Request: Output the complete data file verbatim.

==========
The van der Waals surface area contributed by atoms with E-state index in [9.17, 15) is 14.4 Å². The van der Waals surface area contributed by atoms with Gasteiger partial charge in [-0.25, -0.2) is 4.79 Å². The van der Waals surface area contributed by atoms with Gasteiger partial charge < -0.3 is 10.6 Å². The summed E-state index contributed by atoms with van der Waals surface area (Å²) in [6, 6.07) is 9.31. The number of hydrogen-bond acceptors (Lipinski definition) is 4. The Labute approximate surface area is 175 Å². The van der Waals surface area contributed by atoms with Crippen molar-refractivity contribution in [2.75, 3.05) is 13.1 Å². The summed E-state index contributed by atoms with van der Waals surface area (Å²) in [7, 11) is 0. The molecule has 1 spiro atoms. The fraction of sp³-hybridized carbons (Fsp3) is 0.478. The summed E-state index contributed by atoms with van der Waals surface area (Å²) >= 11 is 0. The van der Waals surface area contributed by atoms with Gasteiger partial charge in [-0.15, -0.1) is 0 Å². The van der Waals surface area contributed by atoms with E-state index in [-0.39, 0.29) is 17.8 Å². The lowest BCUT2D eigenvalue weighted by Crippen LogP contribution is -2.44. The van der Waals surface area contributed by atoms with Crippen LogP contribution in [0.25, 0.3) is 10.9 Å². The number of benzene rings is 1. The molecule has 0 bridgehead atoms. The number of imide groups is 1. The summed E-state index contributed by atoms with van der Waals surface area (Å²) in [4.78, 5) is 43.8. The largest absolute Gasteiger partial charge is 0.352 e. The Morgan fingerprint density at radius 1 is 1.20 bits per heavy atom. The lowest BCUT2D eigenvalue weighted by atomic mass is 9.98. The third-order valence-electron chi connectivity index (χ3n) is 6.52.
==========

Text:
The van der Waals surface area contributed by atoms with E-state index in [9.17, 15) is 14.4 Å². The van der Waals surface area contributed by atoms with Gasteiger partial charge in [-0.25, -0.2) is 4.79 Å². The van der Waals surface area contributed by atoms with Gasteiger partial charge < -0.3 is 10.6 Å². The summed E-state index contributed by atoms with van der Waals surface area (Å²) in [6, 6.07) is 9.31. The number of hydrogen-bond acceptors (Lipinski definition) is 4. The Labute approximate surface area is 175 Å². The van der Waals surface area contributed by atoms with Crippen molar-refractivity contribution in [2.75, 3.05) is 13.1 Å². The summed E-state index contributed by atoms with van der Waals surface area (Å²) in [7, 11) is 0. The molecule has 1 spiro atoms. The fraction of sp³-hybridized carbons (Fsp3) is 0.478. The summed E-state index contributed by atoms with van der Waals surface area (Å²) >= 11 is 0. The van der Waals surface area contributed by atoms with Gasteiger partial charge in [-0.15, -0.1) is 0 Å². The van der Waals surface area contributed by atoms with E-state index in [-0.39, 0.29) is 17.8 Å². The lowest BCUT2D eigenvalue weighted by Crippen LogP contribution is -2.44. The van der Waals surface area contributed by atoms with Crippen LogP contribution in [0.25, 0.3) is 10.9 Å². The number of benzene rings is 1. The molecule has 0 bridgehead atoms. The number of imide groups is 1. The summed E-state index contributed by atoms with van der Waals surface area (Å²) in [4.78, 5) is 43.8. The largest absolute Gasteiger partial charge is 0.352 e. The Morgan fingerprint density at radius 1 is 1.20 bits per heavy atom. The lowest BCUT2D eigenvalue weighted by atomic mass is 9.98. The third-order valence-electron chi connectivity index (χ3n) is 6.52.